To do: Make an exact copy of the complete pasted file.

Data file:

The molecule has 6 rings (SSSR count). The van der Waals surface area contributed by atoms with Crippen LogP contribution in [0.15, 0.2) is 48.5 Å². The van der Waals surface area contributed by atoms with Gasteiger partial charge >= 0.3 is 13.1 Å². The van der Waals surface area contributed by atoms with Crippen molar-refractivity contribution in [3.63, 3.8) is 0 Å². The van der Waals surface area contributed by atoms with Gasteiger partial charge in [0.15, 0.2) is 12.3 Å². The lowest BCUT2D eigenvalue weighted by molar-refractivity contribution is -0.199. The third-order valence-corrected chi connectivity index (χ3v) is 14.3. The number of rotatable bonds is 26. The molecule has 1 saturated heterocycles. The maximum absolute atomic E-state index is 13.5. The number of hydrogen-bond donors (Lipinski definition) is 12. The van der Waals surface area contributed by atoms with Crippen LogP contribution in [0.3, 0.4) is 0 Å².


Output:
The molecule has 6 rings (SSSR count). The van der Waals surface area contributed by atoms with Crippen LogP contribution in [0.15, 0.2) is 48.5 Å². The van der Waals surface area contributed by atoms with Gasteiger partial charge >= 0.3 is 13.1 Å². The van der Waals surface area contributed by atoms with Crippen molar-refractivity contribution in [3.63, 3.8) is 0 Å². The van der Waals surface area contributed by atoms with Gasteiger partial charge in [0.15, 0.2) is 12.3 Å². The lowest BCUT2D eigenvalue weighted by molar-refractivity contribution is -0.199. The third-order valence-corrected chi connectivity index (χ3v) is 14.3. The number of rotatable bonds is 26. The molecule has 1 saturated heterocycles. The maximum absolute atomic E-state index is 13.5. The number of hydrogen-bond donors (Lipinski definition) is 12. The van der Waals surface area contributed by atoms with Crippen LogP contribution in [0.3, 0.4) is 0 Å².